PS Heggen and the Einar Barnes waste bins a mid-century design classic , the true facts .It’s amazing how stories start and soon become considered to be true and get continuously copied . For some unknown reason somebody seems to have decided that these waste paper baskets or bins were designed in the 1950s and this is repeated wrongly in many descriptions . Luckily that wonderful London design store Skandium found the true story and that the design was actually from around 1965 apparently , although we found that they were first on sale in the UK in 1963 !
We’ve long considered these lovely pieces to be the most beautiful ” waste bin ” of all time and have managed to buy them occasionally . In around 2015 a Norwegian company called Utopia Worshop managed to re-issue the most commonly seen oval version in oak and walnut veneers and Skandium discovered the true history as they must have offered some in their London shops . So thanks to Skandium here is the story .
Einar Barnes was a Norwegian Missionary working in Manchuria , China , from 1935-41 where amongst other things he was in charge of the missionary building projects . He then took his family to Addis Ababa in around 1945 where he worked for the Mosvald Shipping Group , again with some building project work . Between 1957 and 1961 he was manager of the Aase Dreiri furniture company back home in Norway , and this apparently self taught designer was designing chairs and other furniture . In around 1962 he contacted another Norwegian furniture maker PS Heggen with his designs for the oval wastebin which was made for a number of years along with a rarer circular version . Assuming he was in his early 20s when he went to China , he must have been in his mid to late 50s when he designed these bins which are now sought after as mid-century design classics .
They were imported for the first time in 1963 as we’ve found them mentioned in an original trade paper of that year . Only the teak ones are then shown , with the suggested approximate retail price of £3 15 shillings for the circular single handled ones and £3 19shillings 6pence for the 2 handled ones . In today’s money allowing for inflation that is around £80 . The single handled ones are rarer today so they must have been considered to be not such good value , or less aesthetically pleasing perhaps !It’s one of the few pieces that would be great to travel back in time to buy as today the teak ones are often priced at £300-£400 online today although if you are lucky you will find them for less , but you can find them offered for much more on sites like First Dibs and there have been some stunning prices achieved for groups of them in design auctions .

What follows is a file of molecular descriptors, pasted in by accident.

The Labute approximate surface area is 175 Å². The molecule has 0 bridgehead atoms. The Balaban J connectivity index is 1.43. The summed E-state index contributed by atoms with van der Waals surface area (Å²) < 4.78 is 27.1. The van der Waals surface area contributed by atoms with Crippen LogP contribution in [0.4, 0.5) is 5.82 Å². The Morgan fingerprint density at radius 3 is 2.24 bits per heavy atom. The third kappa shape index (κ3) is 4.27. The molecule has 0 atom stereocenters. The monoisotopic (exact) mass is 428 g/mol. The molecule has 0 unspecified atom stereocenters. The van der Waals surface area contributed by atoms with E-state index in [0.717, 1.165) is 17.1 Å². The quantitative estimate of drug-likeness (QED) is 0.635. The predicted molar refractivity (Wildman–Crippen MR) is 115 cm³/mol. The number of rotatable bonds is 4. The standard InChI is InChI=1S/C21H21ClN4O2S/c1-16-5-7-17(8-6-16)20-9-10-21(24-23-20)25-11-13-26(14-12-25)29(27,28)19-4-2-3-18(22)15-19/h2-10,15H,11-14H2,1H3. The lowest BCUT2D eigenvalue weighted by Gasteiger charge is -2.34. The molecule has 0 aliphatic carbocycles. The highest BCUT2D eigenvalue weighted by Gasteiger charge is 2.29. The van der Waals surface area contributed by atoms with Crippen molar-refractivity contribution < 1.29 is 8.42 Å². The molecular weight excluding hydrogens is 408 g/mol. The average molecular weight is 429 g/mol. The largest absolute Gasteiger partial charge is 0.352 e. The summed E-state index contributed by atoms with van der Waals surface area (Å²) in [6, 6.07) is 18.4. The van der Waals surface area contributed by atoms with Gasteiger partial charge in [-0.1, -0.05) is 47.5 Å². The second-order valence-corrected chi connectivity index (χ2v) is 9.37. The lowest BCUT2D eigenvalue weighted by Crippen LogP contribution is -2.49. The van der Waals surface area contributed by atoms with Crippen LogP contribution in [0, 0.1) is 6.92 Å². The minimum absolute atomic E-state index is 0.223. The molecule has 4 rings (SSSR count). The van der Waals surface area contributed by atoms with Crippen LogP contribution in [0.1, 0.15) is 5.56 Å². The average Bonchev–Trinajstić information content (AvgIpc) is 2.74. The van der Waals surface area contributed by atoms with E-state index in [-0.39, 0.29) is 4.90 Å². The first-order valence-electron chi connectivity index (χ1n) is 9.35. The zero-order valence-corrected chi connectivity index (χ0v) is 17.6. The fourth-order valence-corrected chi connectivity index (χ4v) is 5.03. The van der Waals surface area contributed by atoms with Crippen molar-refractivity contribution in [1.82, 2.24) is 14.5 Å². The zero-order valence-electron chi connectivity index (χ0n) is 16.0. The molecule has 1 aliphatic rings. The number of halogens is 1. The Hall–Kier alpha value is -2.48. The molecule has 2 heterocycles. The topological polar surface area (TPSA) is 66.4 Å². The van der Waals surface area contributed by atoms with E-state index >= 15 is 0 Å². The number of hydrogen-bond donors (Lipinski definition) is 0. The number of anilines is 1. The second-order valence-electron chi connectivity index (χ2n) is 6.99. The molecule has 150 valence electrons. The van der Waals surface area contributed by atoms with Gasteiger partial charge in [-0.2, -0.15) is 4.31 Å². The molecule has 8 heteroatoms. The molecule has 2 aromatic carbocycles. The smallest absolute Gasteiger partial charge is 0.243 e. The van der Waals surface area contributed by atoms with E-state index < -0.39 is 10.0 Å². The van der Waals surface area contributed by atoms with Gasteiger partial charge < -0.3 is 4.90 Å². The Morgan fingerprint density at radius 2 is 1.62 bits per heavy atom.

In 1963 £10-£12 would have got you 1 G Plan teak dining chair that can be bought today for £50-£80 ! In the 1960s a dining suite would have been considered a necessity in most British houses whereas a designer waste bin would have been an extravagant luxury so relatively few will have been bought back in the day , and so today with supply limited and demand high prices can be staggering compared to their original cost .
The bins are made of teak or rosewood ply laminate with solid teak or solid rosewood handles and sides . The new re-issued versions are still smart but oak and walnut can never compare favourably with teak or rosewood !
Of course you can also use them for holding magazines , but if you want the sexiest most stylish waste bin ever designed you have to go for an original PS Heggen design by Einar Barnes . No doubt PS Heggen made some great furniture in the 1960s , but if you make a google search you’ll mainly come up with the bins , although we did find one teak sideboard also ! It probably was considered to be only a small side-line back in the day , but now that is what they’re known for .
There are variations as to the wood used in the sides . Some of the teak ones have teak sides but others have stained beech ones . The rosewood one I have at home ( not for sale ! ) has dark stained beech sides . Few of the sellers online that we’ve seen mention this detail , but the contrast with the lighter beech and the teak can look good .